Dungeons & Dragons is as intimidating as it is freeing. On one hand, you have a game that’s only limited by your imagination — and a big book o’ rules, which you’re free to disregard as you see fit. On the other hand, if you’re the Dungeon Master, you have to walk a tricky tightrope.
It’s important to give your players the freedom they need to be crazy and creative, but you also need to restrain them a bit so you can actually complete the campaign or story line you’re attempting to play.
Lifehacker recently had the opportunity to chat with Sam Witwer—D&D aficionado, co-author of the gorgeous Dungeons & Dragons Art & Arcana: A Visual History and prolific voicer of all things dark side.
During our hour-long conversation, Witwer shared a few great tips from his decades of experience playing Dungeons & Dragons.
Whether you’re a Level 1 Dungeon Master, or have been playing the same campaign with the same friends for a decade, here are a few of his suggestions for getting even more out of your dice-rolling days:
What qualities make for a great Dungeons & Dragons group? What kind of characteristics or traits should players bring to the table if they want to have the best possible experience?
The word that keeps jumping into my head is generosity. If you’re with generous people, you’re not going to have a bad time. If you’re with a bunch of competitive people, one of the challenges that they must face is learning to conquer their own their own competitive streak, or maybe selfish tendencies, and allow other people to take the spotlight, share the spotlight, and make sure everyone has a good time.
But, generally, if you have a bunch of generous, lovely, fun people, you’re not going to have a bad time playing Dungeons & Dragons.
As a Dungeon Master, how do you get your players to act as a cohesive team? What if you have players who are more introverted or prefer to play more independently?
As a DM, it’s all about observing your players and learning what it is that they enjoy, and learning how to spark them a little bit.
Last night, we actually played a game — just a one-shot — with two new players. And I learned that one of the players the table, one of the new ones, she really sparked to the social encounters. She wasn’t totally disengaged when combat would break out, but if the combat went on a little bit too long, she might disengage a little bit, whereas the ability to talk her way out of combat really seemed to get her smiling, and her eyes lit up, and it was a really, really fun thing. But it’s really about finding what the players tastes are, and then and then tailoring the adventure toward that.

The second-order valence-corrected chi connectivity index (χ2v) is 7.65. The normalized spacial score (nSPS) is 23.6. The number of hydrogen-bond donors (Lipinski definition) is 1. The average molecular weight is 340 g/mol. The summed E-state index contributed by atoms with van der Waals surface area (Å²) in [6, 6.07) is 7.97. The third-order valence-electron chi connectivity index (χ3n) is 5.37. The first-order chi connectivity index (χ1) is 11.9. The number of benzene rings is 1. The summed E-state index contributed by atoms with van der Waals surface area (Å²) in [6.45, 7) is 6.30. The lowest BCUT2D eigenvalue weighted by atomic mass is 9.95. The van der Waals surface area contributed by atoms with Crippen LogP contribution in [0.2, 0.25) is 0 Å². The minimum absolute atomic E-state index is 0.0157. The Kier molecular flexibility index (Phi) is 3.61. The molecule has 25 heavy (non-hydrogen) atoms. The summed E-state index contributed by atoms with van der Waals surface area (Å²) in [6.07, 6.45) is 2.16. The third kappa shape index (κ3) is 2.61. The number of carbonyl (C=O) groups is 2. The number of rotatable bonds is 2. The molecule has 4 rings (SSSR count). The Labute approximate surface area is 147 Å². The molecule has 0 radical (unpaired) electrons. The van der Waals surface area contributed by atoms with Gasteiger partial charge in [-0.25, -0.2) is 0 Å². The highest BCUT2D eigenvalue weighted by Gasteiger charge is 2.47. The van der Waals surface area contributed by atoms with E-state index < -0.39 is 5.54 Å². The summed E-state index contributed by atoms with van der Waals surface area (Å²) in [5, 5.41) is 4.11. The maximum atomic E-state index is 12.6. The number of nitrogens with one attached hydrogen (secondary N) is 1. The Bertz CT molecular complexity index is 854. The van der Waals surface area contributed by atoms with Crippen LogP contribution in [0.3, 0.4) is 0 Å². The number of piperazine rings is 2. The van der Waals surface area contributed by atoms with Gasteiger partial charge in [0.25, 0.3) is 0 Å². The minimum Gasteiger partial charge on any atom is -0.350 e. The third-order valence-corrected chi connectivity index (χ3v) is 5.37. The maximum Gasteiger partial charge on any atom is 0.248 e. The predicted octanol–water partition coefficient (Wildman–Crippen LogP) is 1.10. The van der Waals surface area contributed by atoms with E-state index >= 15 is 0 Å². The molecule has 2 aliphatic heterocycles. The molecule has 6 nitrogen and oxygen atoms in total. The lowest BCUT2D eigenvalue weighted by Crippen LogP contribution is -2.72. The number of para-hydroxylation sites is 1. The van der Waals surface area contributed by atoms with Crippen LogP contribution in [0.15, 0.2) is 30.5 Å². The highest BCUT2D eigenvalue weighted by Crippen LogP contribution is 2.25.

For my different players, I have different strategies that that tend to work in terms of getting them to engage. And it is also just making sure you go around the table and give everyone their chance at the spotlight, their chance to shine—a moment that’s really about their character specifically.
I feel like, as a DM, you have to be comfortable with bending the rules — you fudge a dice roll behind the screen, or you let players get away with things that might not be written in the rulebook, but that make for a more compelling story. How do you balance fairness with fun?
A couple of very wise friends of mine run the Order 66 podcast. They have a thing called, ‘The Rule of Cool’. If a player is coming up with something, and it’s just cool, let them have it. We’re not, you know, embezzling money from a company or robbing a bank — we’re not doing anything wrong by breaking a rule here and there in favour of a great story, or in favour of a great moment.
The Rule of Cool: If something is cool, and someone comes up with an idea that’s really neat and cool, figure out a way to make that fit within the rules. The rules are not there to stifle you, the rules should be there to enable a great story. And the story I think always needs to come first; the players need to come first.
How do you find different techniques and styles to get your players on board with a game without excluding anyone’s specific approach to playing Dungeons & Dragons?
Generally, I try to keep things moving as fast as I can so that people are constantly reacting to things that are happening. But, moreover, if if I see a player needs a little bit more attention to become engaged, I will engage them directly. I think the only technique that I have, and it’s sort of a brute force technique, is just enthusiasm.
If I’m pouring enthusiasm out at them, and they can see that I’m really engaged, it tends to bring them out of their shell a little bit. Even if they’re quiet, if I’m saying what I’m saying to them with enthusiasm, they tend to accept it.
“That’s kind of funny considering the fact that, in many, many work situations, I’ve learned that I get away with saying things that perhaps you shouldn’t get away with — as an actor on a set or creative person in a room — I get away with it a lot because if I say it with enthusiasm, no one takes offence.
It’s coming from a place of, ‘Hey, wouldn’t this be cool?’ No one takes offence to my wild ideas or me overstepping my own bounds and stuff. Maybe that’s a lesson I’ve taken from Dungeons & Dragons: approaching people with enthusiasm rather than approaching them with a level of seriousness. People respond a lot better if you’re like, ‘Hey guys, isn’t this fun?’
Here’s the other thing: Some players do want to sit back and observe a little bit. And that’s fine too. You have to feel it out, because, sometimes, throwing someone under the spotlight will cause a little bit of anxiety, especially if they’re newer players. They should not feel required to jump into the spotlight; they should just feel encouraged. So should they want to chime in, they can. It’s never good to force someone.